An impeachment by the House would more than likely go nowhere in the Republican-controlled Senate, but regardless, it is critical that our elected officials perform their constitutional duty and demonstrate that the rule of law remains the cornerstone of our nation and of our democracy, and that no one is above it — including the president.
Gene Case, Andover
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Whatever the Mueller report says or doesn’t say about President Trump, the Democrats (and all Americans, regardless of their party affiliation) will have plenty of other reasons to vote for someone else in 2020.
Peter Berglund, St. Paul
Revisiting UnitedHealth CEO’s warning about single-payer
To follow up on the April 18 letters about UnitedHealth Group CEO David Wichmann’s sounding the alarm on proposals for a single-payer system, as a former employee of UHG I can say that it is an extremely well-run company. That said, its driving goal is enhancing shareholder value. It is very good at it, and that’s OK, too — this is America, after all. Yet, there’s the rub. Two things to consider:
First, Minnesota, until recent developments, had always required health insurance companies to be nonprofits, and that served us well and would be a great suggestion for the country. It was a terrible mistake to change that, because we need to get the stock market out of health care.
Second, even nonprofits haven’t been able to solve the issue of cost of services and pharmaceuticals. Nor will single-payer, not when everyone wants the latest expensive wonder drug or procedure. It is going to be very difficult to get the medical industry to take the pay cuts necessary to make any system work, but it needs to be done, or any system will fail and we are doomed to bankruptcy as a nation.
D. Roger Pederson, Minneapolis
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Having worked in Canada under total government control care and in the U.S. under a “few holds barred” private insurance system for more than 40 years, I have experienced the bad and the good of both systems. As a teacher of future physicians and pharmacists, I am very concerned about the huge debts young people are accumulating to obtain their degrees. “Medicare for All” is not the solution. In Canada, there was no incentive to innovate, and supply of services was limited by both restrictions on number of procedures and delays in obtaining care. On the other hand, all were covered and financial anxiety was not present.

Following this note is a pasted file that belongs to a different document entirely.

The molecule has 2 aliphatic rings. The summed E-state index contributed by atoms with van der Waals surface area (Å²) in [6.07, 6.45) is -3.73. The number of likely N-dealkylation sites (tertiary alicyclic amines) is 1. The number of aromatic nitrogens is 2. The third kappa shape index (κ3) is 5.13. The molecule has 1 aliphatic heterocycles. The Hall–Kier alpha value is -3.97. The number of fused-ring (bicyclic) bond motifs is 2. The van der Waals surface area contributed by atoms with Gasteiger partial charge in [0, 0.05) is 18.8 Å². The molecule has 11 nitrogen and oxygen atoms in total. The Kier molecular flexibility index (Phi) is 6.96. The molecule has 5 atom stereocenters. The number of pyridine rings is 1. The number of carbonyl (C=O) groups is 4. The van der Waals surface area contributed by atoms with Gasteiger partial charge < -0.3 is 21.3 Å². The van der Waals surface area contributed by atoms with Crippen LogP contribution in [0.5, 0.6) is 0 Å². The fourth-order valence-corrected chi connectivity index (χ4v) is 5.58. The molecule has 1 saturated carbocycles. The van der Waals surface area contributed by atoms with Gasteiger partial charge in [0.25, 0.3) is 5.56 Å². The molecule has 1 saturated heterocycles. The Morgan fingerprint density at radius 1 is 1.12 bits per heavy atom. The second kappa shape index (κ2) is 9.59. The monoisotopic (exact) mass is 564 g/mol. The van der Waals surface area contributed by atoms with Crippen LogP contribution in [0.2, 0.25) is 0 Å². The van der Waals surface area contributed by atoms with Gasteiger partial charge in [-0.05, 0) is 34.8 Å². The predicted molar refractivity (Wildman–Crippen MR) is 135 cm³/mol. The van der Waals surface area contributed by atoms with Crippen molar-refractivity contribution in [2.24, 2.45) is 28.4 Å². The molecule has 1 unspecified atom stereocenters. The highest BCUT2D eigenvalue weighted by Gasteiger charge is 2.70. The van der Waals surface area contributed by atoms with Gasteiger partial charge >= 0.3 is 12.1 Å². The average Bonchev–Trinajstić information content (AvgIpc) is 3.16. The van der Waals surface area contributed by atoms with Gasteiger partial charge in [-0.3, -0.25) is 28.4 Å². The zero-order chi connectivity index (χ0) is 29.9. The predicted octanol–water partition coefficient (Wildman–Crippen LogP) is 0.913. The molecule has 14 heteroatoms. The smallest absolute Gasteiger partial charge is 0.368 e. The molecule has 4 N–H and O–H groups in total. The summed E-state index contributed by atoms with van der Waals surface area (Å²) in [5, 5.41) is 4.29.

All people in the U.S. need medical insurance, but the question is how it is provided. Complete control of health care by government would have many negative consequences. Taxpayers would be subsidizing coverage for many wealthy persons, as is now the case for some of my financially well-off patients. Medicare payments now are quite low, and only more generous private insurance payments enable the medical care system to pay the wages needed to attract bright young people to undertake the very strenuous training. Many students are concerned that if salaries drop, many will never be able to pay off their debts in a reasonable time frame.
We have made fantastic progress in drugs and devices in the last four decades: Medtronic pacemakers, immunotherapy for cancer, MRI machines and others are a few. None of these were developed in Canada or by Medicare. Our government funded much of the basic research, but a profit motive is necessary to fund the costly clinical development. Many European countries have developed a system where the government requires all to have insurance and sets standards for coverage but allows private insurance to sell policies that are subsidized for low-income but not rich people. The U.S. needs a balance of government and private insurance to provide the best cost-effective care.
Dr. Ilo E. Leppik, Golden Valley
The writer is a professor of pharmacy and neurology at the University of Minnesota.